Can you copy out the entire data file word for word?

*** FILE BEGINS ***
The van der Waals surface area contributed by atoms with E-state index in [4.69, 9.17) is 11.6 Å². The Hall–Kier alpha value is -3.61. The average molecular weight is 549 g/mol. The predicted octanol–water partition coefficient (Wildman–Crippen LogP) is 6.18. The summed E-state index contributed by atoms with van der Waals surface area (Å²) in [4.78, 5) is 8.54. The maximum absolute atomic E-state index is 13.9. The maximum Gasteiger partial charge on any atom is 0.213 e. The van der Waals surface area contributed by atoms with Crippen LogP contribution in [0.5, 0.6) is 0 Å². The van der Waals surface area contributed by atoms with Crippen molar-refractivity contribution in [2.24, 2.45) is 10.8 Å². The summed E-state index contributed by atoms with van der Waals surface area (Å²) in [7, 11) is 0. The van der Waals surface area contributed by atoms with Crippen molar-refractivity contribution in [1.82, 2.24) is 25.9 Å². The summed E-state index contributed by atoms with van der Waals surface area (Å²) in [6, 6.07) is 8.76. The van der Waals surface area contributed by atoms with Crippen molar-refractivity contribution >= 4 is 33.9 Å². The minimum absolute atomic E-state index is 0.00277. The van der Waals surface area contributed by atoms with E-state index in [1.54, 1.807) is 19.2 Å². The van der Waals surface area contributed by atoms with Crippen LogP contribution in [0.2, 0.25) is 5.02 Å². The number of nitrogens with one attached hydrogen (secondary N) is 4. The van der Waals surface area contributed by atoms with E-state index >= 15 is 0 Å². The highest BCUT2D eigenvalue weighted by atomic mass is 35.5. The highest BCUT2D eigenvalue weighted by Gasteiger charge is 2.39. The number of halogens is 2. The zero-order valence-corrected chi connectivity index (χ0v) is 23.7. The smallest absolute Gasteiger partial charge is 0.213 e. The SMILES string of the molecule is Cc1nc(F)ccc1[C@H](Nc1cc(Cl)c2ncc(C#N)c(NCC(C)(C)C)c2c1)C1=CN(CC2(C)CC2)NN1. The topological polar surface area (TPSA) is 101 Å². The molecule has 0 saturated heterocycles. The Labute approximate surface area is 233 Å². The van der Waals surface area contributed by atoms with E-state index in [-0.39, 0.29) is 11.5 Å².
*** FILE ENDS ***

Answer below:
The van der Waals surface area contributed by atoms with E-state index in [4.69, 9.17) is 11.6 Å². The Hall–Kier alpha value is -3.61. The average molecular weight is 549 g/mol. The predicted octanol–water partition coefficient (Wildman–Crippen LogP) is 6.18. The summed E-state index contributed by atoms with van der Waals surface area (Å²) in [4.78, 5) is 8.54. The maximum absolute atomic E-state index is 13.9. The maximum Gasteiger partial charge on any atom is 0.213 e. The van der Waals surface area contributed by atoms with Crippen LogP contribution in [0.5, 0.6) is 0 Å². The van der Waals surface area contributed by atoms with Crippen molar-refractivity contribution in [2.24, 2.45) is 10.8 Å². The summed E-state index contributed by atoms with van der Waals surface area (Å²) in [7, 11) is 0. The van der Waals surface area contributed by atoms with Crippen molar-refractivity contribution in [1.82, 2.24) is 25.9 Å². The summed E-state index contributed by atoms with van der Waals surface area (Å²) in [6, 6.07) is 8.76. The van der Waals surface area contributed by atoms with Crippen molar-refractivity contribution >= 4 is 33.9 Å². The minimum absolute atomic E-state index is 0.00277. The van der Waals surface area contributed by atoms with E-state index in [1.54, 1.807) is 19.2 Å². The van der Waals surface area contributed by atoms with Crippen LogP contribution in [0.2, 0.25) is 5.02 Å². The number of nitrogens with one attached hydrogen (secondary N) is 4. The van der Waals surface area contributed by atoms with E-state index >= 15 is 0 Å². The highest BCUT2D eigenvalue weighted by atomic mass is 35.5. The highest BCUT2D eigenvalue weighted by Gasteiger charge is 2.39. The number of halogens is 2. The zero-order valence-corrected chi connectivity index (χ0v) is 23.7. The smallest absolute Gasteiger partial charge is 0.213 e. The SMILES string of the molecule is Cc1nc(F)ccc1[C@H](Nc1cc(Cl)c2ncc(C#N)c(NCC(C)(C)C)c2c1)C1=CN(CC2(C)CC2)NN1. The topological polar surface area (TPSA) is 101 Å². The molecule has 0 saturated heterocycles. The Labute approximate surface area is 233 Å². The van der Waals surface area contributed by atoms with E-state index in [-0.39, 0.29) is 11.5 Å².